There have been some concerns that the lending operations of the state-run financiers could have an adverse impact on new sanctions and disbursements. However, considering that new lending opportunities are expected to be limited due to the pandemic, PFC believes that the package would have a positive impact on its business. PFC is expecting to maintain its loan asset growth at similar levels as the past year and the package will be a good business opportunity to maintain its loan asset growth. Further, since these loans are state government guarantee-backed and short-term facilities, the incremental lending would attract a lower risk weight. Another concern that equity analysts point out is that the package is negative for the earnings of central PSUs like NTPC, Powergrid and NHPC given that they have to waive fixed charges for the power not drawn by discoms from March 24 till May 17. According to Emkay Global Financial Services, NTPC and Powergrid could see an impact of Rs 9 billion and Rs 11 billion, respectively, on their 2020-21 earnings due to the waiver of fixed charges. This could make their investors anxious and also raise concerns over the government’s right to intervene with fixed regulated returns of the entities. The power minister has, however, clarified that the return on equity of CPSUs is enough to absorb the impact of the measure.
Further, experts doubt that a one-time injection can address the sector’s challenges and thus, more systemic reforms would be needed in the long term. According to a report by the 15th Finance Commission, released in November 2019, “Most states have reduced, to some extent, their aggregate technical and commercial (AT&C) losses and the difference between the average cost of supply and the average rate of return (ACS-ARR) after the implementation of UDAY in 2016-17. However, this progress does not seem to be sustainable unless the systemic issues in the power sector are suitably addressed. In view of the above, robust and systemic reforms are required toimprove the health of the power sector,” noted the report.
The commission recommended incentives for top performing states based on certain broad parameters such as achievement of the AT&C loss reduction targets, reduction in the ACS-ARR gap, open access to trade and industry to meet their power needs from sources other than the state utilities, and implementation of direct cash transfers for all consumers eligible for subsidy in a state. Further, in order to avail of these incentives, the report recommended that the states should ensure that the future supply of electricity from the generating companies should be against a firm irrevocable letter of credit in that particular year.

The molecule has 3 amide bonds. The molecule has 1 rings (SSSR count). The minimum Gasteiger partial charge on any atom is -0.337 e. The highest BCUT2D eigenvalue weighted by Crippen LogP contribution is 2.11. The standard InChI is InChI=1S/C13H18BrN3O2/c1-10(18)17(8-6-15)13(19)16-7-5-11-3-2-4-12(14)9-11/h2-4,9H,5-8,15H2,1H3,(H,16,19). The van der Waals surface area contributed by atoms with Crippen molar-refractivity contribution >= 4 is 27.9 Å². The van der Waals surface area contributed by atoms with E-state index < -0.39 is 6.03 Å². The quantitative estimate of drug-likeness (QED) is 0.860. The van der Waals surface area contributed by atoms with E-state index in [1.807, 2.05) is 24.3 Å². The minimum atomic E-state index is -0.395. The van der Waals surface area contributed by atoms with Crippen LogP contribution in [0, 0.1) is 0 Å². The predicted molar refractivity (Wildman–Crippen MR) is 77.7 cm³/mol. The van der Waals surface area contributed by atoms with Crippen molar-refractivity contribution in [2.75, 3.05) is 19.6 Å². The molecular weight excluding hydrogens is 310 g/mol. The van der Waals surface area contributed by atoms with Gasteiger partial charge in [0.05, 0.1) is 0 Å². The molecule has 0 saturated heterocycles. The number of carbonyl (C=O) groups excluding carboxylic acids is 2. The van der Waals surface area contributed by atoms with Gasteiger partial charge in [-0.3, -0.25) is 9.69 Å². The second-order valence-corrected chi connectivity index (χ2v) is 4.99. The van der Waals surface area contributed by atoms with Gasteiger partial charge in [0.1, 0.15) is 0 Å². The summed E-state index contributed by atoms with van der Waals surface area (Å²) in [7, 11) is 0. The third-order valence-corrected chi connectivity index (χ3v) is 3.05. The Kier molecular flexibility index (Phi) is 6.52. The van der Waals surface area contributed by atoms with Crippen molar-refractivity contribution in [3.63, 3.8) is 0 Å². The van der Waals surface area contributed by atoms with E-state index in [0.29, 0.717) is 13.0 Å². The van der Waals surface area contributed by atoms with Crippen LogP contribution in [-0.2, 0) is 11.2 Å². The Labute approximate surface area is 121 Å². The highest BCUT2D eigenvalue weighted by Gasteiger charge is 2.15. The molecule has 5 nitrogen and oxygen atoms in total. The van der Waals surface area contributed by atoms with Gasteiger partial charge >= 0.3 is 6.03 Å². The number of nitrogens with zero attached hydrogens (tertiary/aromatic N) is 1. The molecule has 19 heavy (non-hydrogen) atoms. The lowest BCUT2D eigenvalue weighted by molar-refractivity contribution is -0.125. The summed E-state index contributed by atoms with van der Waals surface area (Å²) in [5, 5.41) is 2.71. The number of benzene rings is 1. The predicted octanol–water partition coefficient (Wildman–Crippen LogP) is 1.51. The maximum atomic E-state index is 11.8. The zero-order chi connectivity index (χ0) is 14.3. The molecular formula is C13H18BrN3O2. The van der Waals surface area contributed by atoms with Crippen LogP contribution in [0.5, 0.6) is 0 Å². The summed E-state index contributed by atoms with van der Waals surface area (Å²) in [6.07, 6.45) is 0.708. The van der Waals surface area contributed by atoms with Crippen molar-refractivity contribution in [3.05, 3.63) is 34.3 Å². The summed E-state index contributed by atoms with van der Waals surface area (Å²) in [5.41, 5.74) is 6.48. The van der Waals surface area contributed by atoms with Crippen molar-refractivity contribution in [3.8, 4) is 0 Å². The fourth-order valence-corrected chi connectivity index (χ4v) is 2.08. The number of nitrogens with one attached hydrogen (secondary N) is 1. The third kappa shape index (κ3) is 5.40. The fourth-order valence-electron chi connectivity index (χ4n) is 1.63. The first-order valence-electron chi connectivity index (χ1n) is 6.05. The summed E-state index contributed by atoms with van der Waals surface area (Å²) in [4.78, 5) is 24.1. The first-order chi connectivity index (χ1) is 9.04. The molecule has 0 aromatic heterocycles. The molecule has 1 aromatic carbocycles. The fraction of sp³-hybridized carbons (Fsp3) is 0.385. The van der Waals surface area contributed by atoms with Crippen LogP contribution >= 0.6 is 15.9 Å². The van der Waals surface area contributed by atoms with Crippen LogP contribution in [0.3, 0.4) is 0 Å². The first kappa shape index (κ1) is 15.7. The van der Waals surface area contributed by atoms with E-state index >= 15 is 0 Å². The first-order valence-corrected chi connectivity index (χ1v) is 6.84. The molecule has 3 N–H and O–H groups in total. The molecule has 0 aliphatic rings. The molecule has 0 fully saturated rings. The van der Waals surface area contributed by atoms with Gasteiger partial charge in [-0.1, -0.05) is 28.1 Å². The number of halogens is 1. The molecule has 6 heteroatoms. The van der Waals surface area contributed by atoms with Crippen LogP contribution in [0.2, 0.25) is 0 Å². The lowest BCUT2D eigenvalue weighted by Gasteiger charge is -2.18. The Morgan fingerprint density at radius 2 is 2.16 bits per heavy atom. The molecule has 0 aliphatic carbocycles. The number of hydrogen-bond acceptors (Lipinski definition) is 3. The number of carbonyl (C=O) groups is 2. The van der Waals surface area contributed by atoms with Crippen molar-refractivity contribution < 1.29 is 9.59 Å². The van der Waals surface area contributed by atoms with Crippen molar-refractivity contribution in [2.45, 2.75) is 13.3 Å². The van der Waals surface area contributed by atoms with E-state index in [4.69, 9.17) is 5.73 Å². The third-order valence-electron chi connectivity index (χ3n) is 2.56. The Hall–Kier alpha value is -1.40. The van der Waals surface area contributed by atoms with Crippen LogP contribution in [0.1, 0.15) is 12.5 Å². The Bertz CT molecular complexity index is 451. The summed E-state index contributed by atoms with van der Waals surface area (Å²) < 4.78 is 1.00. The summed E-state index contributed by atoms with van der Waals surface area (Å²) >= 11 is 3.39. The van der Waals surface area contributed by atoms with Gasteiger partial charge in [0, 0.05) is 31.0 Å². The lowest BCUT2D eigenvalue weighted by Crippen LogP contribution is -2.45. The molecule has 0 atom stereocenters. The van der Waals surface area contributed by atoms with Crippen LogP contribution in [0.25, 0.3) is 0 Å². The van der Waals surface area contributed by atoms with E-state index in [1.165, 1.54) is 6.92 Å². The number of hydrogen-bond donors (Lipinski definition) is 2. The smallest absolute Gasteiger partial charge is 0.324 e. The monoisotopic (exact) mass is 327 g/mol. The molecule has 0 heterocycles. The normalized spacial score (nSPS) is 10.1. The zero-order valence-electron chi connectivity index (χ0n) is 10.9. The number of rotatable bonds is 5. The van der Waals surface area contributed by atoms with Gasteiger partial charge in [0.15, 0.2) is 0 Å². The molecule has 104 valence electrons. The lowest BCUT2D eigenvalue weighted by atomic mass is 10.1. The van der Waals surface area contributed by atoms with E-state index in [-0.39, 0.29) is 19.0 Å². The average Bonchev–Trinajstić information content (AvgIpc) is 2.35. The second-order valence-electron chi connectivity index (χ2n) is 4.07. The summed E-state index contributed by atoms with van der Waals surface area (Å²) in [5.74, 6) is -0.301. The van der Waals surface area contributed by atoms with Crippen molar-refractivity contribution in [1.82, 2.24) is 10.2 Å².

Overall, the industry has welcomed the liquidity package and hopes that the package will help discoms clear their dues (see Box on industry reactions). As per media reports, the discoms of Maharashtra, Telengana, Andhra Pradesh, Uttar Pradesh, Meghalaya, Jammu & Kashmir, Tamil Nadu, among others have expressed interest in borrowing from PFC and REC.
Further, a new scheme is being proposed for the power sector. Recently, post the liquidity injection announcement, in a meeting with the 15th Finance Commission, the power minister proposed a new scheme, which would amalgamate the older schemes, and requested the commission for support of Rs 3 trillion over a five-year period. According to the government, the new scheme will primarily focus on steps for the reduction of losses, separate feeders for agriculture and smart prepaid meters. (To recall, a new scheme, tentatively called ADITYA or the Atal Distribution System Improvement Yojana had been in the works to replace the UDAY scheme with elements such as prepaid smart metering, privatisation of state-run discoms and reduction of tariff gaps.) In the meeting, the minister also said that the borrowing limits of the state governments under the FRBM Act need to be recalibrated to take these liabilities into account to bring to fore the responsibility of the state governments, under which the discoms operate.
Meanwhile, the government is readying a slew of reform measures including a draft electricity amendment bill (which is currently open for stakeholder comments), privatisation of discoms in union territories, a new tariff policy that provides for penalty on unscheduled power cuts, and capping of T&D losses (under the fourth part of the stimulus package).
Net, net, the disruption that the pandemic has created in the power sector is unprecedented and hence, the liquidity injection is timely and should help stimulate recovery. That said, the sector will need to be nimble and ensure that it does not become complacent again, necessitating more bailouts in the future.